Saturday might have been the day that put Claude Giroux’s eventual candidacy for the Hall of Fame over the top. That’s a strange thing for an All-Star Game MVP nod, but sometimes you need a cherry on the sundae to bring it home.
We’ve passed the point of Giroux’s career, at the age of 34, where the pride of Hearst, Ontario, will contend for most of the NHL’s awards. He’s been in the top four of MVP voting on three occasions, most recently in 2017-18, when he led the league with 68 assists as part of a career-best 102-point season. He’s gotten some Selke and Lady Byng votes along the way, too, but never really contended for those.
What Giroux has been, for a decade and a half, is the driving force of the Philadelphia Flyers. That’s not currently an exciting thing to be, sitting seventh in the Metropolitan Division, but he’s led the Flyers to a Stanley Cup Final and a couple of other deep playoff runs. It’s hardly Giroux’s fault that Philadelphia hasn’t had reliable goaltending since the Quebec Nordiques and Hartford Whalers existed.
Assuming that the active players ahead of him — Nicklas Bäckström, Jason Spezza, Patrice Bergeron, Phil Kessel, and Steven Stamkos — also get there, Giroux stands to become the 98th player in NHL history to record 1,000 career points. That’s not a milestone that guarantees entry to the Hall, as Brian Bellows and Steve Larmer can attest, but it helps to get there in this era, as opposed to the 1980s.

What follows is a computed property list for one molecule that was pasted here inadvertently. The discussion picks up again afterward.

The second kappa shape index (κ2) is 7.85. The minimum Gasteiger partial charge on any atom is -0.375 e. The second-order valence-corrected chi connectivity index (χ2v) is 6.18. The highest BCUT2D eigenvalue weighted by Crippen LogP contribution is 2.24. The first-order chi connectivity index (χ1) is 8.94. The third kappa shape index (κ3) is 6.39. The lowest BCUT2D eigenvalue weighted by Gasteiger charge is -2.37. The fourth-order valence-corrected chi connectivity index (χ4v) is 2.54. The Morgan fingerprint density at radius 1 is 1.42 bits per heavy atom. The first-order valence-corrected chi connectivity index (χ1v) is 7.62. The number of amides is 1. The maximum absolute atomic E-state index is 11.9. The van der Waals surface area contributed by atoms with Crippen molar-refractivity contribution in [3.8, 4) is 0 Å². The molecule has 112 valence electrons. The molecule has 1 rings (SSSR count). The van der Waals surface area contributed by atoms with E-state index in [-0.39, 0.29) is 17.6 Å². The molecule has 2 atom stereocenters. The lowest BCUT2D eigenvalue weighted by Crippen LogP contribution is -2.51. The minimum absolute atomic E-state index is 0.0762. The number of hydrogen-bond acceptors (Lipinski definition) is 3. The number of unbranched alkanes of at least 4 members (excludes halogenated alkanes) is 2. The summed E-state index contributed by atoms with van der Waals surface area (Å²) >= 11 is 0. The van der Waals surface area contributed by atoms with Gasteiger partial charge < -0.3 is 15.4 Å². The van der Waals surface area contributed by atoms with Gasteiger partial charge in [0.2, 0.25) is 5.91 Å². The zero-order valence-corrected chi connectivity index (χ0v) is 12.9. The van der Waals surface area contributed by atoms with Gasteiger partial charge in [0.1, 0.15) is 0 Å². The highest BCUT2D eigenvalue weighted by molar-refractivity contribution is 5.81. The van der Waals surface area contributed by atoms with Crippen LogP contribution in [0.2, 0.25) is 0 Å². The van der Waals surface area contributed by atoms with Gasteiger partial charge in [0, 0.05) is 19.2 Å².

It was silly 10 years ago when Peter Laviolette called Giroux “the best player in the world,” and he’s among quite a group of players to be lined up as potential challengers to Sidney Crosby over the years as such. But you don’t have to be the best player in the world to get to the Hall of Fame, you have to be a Hall of Fame-level player.
Giroux has been rock steady as a top-tier player over the course of his career. Even though Canada won gold at the 2014 Olympics, it was ludicrous that Giroux was left off that team, during a season in which he was a Hart Trophy finalist. With that medal, he’d have a much easier case for the Hall when it’s all said and done.
Now, after scoring three goals in Las Vegas while serving as a replacement captain for COVID-positive Alex Ovechkin, it’s finally time to give Giroux his flowers, and the kind of individual accolade, even from an exhibition, that can make the difference for one day getting to the Hall.